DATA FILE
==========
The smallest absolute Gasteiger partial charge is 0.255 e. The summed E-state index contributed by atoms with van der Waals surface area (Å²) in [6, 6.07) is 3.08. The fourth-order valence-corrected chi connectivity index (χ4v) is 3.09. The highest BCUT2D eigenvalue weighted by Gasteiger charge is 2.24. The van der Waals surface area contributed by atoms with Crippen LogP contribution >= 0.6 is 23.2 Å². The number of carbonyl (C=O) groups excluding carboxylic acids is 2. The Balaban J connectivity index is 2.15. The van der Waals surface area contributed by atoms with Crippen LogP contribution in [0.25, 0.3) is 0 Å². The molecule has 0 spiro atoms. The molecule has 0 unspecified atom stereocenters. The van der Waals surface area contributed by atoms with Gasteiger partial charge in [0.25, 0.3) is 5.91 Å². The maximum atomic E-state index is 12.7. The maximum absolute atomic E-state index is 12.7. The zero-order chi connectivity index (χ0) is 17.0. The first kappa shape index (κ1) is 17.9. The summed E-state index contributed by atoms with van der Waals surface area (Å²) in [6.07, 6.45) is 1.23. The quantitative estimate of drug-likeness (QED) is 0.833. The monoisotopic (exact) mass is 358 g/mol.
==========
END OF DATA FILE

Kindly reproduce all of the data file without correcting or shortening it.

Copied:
The smallest absolute Gasteiger partial charge is 0.255 e. The summed E-state index contributed by atoms with van der Waals surface area (Å²) in [6, 6.07) is 3.08. The fourth-order valence-corrected chi connectivity index (χ4v) is 3.09. The highest BCUT2D eigenvalue weighted by Gasteiger charge is 2.24. The van der Waals surface area contributed by atoms with Crippen LogP contribution >= 0.6 is 23.2 Å². The number of carbonyl (C=O) groups excluding carboxylic acids is 2. The Balaban J connectivity index is 2.15. The van der Waals surface area contributed by atoms with Crippen LogP contribution in [0.25, 0.3) is 0 Å². The molecule has 0 spiro atoms. The molecule has 0 unspecified atom stereocenters. The van der Waals surface area contributed by atoms with Gasteiger partial charge in [0.25, 0.3) is 5.91 Å². The maximum atomic E-state index is 12.7. The maximum absolute atomic E-state index is 12.7. The zero-order chi connectivity index (χ0) is 17.0. The first kappa shape index (κ1) is 17.9. The summed E-state index contributed by atoms with van der Waals surface area (Å²) in [6.07, 6.45) is 1.23. The quantitative estimate of drug-likeness (QED) is 0.833. The monoisotopic (exact) mass is 358 g/mol.